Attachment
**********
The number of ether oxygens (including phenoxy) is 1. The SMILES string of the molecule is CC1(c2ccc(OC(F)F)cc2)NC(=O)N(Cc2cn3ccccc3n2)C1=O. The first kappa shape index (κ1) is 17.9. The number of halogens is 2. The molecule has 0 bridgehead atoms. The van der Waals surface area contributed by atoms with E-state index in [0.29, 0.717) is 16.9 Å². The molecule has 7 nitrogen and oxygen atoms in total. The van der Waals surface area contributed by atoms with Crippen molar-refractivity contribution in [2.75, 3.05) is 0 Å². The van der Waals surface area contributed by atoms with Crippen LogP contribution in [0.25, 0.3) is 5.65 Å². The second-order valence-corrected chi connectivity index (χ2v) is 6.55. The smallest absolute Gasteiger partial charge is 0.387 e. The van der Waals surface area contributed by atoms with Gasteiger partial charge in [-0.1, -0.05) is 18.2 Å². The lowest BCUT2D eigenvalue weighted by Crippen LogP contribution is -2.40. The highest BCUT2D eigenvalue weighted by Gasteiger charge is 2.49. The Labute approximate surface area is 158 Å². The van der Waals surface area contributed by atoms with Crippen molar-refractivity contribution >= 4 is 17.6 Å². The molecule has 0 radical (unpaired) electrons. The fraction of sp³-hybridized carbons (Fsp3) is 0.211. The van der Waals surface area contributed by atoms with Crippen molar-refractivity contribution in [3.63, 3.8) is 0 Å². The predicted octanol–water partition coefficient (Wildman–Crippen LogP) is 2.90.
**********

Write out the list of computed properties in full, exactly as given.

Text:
The number of ether oxygens (including phenoxy) is 1. The SMILES string of the molecule is CC1(c2ccc(OC(F)F)cc2)NC(=O)N(Cc2cn3ccccc3n2)C1=O. The first kappa shape index (κ1) is 17.9. The number of halogens is 2. The molecule has 0 bridgehead atoms. The van der Waals surface area contributed by atoms with E-state index in [0.29, 0.717) is 16.9 Å². The molecule has 7 nitrogen and oxygen atoms in total. The van der Waals surface area contributed by atoms with Crippen molar-refractivity contribution in [2.75, 3.05) is 0 Å². The van der Waals surface area contributed by atoms with Crippen LogP contribution in [0.25, 0.3) is 5.65 Å². The second-order valence-corrected chi connectivity index (χ2v) is 6.55. The smallest absolute Gasteiger partial charge is 0.387 e. The van der Waals surface area contributed by atoms with Gasteiger partial charge in [-0.1, -0.05) is 18.2 Å². The lowest BCUT2D eigenvalue weighted by Crippen LogP contribution is -2.40. The highest BCUT2D eigenvalue weighted by Gasteiger charge is 2.49. The Labute approximate surface area is 158 Å². The van der Waals surface area contributed by atoms with Crippen molar-refractivity contribution >= 4 is 17.6 Å². The molecule has 0 radical (unpaired) electrons. The fraction of sp³-hybridized carbons (Fsp3) is 0.211. The van der Waals surface area contributed by atoms with Crippen molar-refractivity contribution in [3.63, 3.8) is 0 Å². The predicted octanol–water partition coefficient (Wildman–Crippen LogP) is 2.90.